Liberty is a necessity, not a luxury — even during serious pandemics.
Libertarian political philosophy, as a practical matter, does not offer a prefabricated set of solutions to collective problems. Rather, it’s a liberty-based approach to ameliorating collective problems that begins by acknowledging (among other things) the dispersion, incompleteness, and tacit dimension of relevant knowledge. Thus, the approach favors decentralization, competition (in ideas and services), and choice about what trade-offs to make and with whom to cooperate. Perhaps ironically, to succeed, individualism requires and produces the collective intelligence that only markets embody.
Libertarians have always acknowledged that emergencies — severe extraordinary conditions of limited duration — can justify actions that would be unacceptable under normal circumstances. This doesn’t mean that all the rights-based rules disappear, only that some measures are deemed permissible that otherwise would be beyond the pale. Danger, however, lurks in this principle, requiring eternal vigilance.
For example, if someone collapses unconscious in the street, you may do things intended to help him without his consent. This does not justify a general policy of paternalism. Another common hypothetical is that of the person caught in a life-threatening blizzard in the wilderness who happens on a cabin (which, let us say for simplicity’s sake, is unoccupied at the time). To save his life, the stranger breaks in, builds a fire, and eats the food. No reasonable person would fault him for not first seeking permission of the owner. What happens after the emergency passes is an interesting topic for discussion — should he offer compensation? should the property owner demand and accept it? — but let’s not get into that now. (Yes, the hypothetical could be made far more complicated than mine, but that’s also for another time.) Yet this cannot justify the abolition of property rights.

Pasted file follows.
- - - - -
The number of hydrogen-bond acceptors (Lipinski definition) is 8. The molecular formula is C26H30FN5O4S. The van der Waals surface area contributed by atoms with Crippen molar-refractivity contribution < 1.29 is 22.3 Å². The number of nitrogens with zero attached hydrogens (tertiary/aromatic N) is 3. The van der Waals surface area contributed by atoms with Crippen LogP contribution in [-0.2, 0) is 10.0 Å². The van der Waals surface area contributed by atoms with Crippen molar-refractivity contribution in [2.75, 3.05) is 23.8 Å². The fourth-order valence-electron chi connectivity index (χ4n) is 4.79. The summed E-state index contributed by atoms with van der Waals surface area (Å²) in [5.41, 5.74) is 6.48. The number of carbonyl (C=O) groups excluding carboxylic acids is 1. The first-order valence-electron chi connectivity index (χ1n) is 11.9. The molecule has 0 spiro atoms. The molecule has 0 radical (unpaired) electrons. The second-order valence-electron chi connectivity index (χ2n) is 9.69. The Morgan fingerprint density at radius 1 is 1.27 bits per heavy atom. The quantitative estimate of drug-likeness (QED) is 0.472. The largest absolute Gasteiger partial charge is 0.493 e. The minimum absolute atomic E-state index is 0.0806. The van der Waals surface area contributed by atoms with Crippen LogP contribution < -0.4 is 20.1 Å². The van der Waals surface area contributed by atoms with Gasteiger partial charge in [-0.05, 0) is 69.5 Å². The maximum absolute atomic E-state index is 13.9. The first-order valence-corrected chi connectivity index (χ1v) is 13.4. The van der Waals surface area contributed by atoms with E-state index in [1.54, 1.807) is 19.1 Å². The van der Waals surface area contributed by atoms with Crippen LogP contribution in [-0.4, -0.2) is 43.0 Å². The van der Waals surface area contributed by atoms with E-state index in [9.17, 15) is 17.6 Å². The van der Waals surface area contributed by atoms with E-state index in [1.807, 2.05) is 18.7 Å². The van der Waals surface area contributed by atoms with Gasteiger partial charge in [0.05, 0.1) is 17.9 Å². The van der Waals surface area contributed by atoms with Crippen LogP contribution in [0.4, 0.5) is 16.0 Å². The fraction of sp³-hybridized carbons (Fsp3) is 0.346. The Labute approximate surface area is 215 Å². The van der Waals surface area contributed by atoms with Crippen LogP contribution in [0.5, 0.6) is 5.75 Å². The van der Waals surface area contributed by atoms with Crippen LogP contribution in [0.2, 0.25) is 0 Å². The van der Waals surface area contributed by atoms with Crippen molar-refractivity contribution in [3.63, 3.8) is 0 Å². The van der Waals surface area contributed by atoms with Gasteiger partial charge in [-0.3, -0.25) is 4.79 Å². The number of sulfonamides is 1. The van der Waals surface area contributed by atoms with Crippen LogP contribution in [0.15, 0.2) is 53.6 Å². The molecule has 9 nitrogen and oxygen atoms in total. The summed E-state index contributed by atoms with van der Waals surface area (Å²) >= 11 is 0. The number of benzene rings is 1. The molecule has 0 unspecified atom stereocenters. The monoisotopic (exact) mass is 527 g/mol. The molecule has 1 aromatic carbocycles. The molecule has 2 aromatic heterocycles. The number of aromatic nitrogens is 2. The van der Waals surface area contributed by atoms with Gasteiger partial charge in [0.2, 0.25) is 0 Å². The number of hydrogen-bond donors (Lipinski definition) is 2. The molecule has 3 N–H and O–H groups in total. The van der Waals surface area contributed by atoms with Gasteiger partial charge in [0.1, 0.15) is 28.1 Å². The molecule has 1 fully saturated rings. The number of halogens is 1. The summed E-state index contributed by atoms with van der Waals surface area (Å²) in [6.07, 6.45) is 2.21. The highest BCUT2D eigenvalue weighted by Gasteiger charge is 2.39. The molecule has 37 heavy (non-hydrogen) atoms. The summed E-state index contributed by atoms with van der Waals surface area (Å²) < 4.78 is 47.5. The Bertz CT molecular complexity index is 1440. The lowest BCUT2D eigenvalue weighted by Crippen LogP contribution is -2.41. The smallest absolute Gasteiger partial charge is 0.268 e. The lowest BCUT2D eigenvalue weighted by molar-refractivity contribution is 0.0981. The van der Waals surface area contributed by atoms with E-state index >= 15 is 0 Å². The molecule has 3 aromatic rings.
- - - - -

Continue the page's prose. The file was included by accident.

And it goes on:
We might call those situations micro emergencies. They affect one individual or a few, while other people may experience nothing extraordinary at all. So what about a macro — society-wide or global — emergency — a widespread epidemic, let’s say? I can’t see why the principle of emergencies would not hold. The aim of ethics (politics being a subset) is human flourishing, not blind slavishness to duty.
Unfortunately this might mean that in today’s world — where a dangerous communicable disease threatens to overwhelm the medical system — governments would reasonably have freer rein to do things than they have in normal times. Most people would expect that to be the case and, moreover, would want it that way. I say unfortunately not only for reasons obvious to libertarians but also because the existence of the state has over a long period impeded and even forbidden the gradual spontaneous emergence of alternative, protean, voluntary public-health and mutual-aid institutions that would be better suited to responding to pandemics (and other disasters) than the centralized collection of politicians and bureaucrats we call the state. To see the point, you need only meditate on the leading government public-health agencies’ prolonged botching of the matter of coronavirus testing. (Although it’s been stretched nearly beyond recognition for obvious public-choice reasons, public health is a legitimate concept in light of the existence of serious communicable diseases.)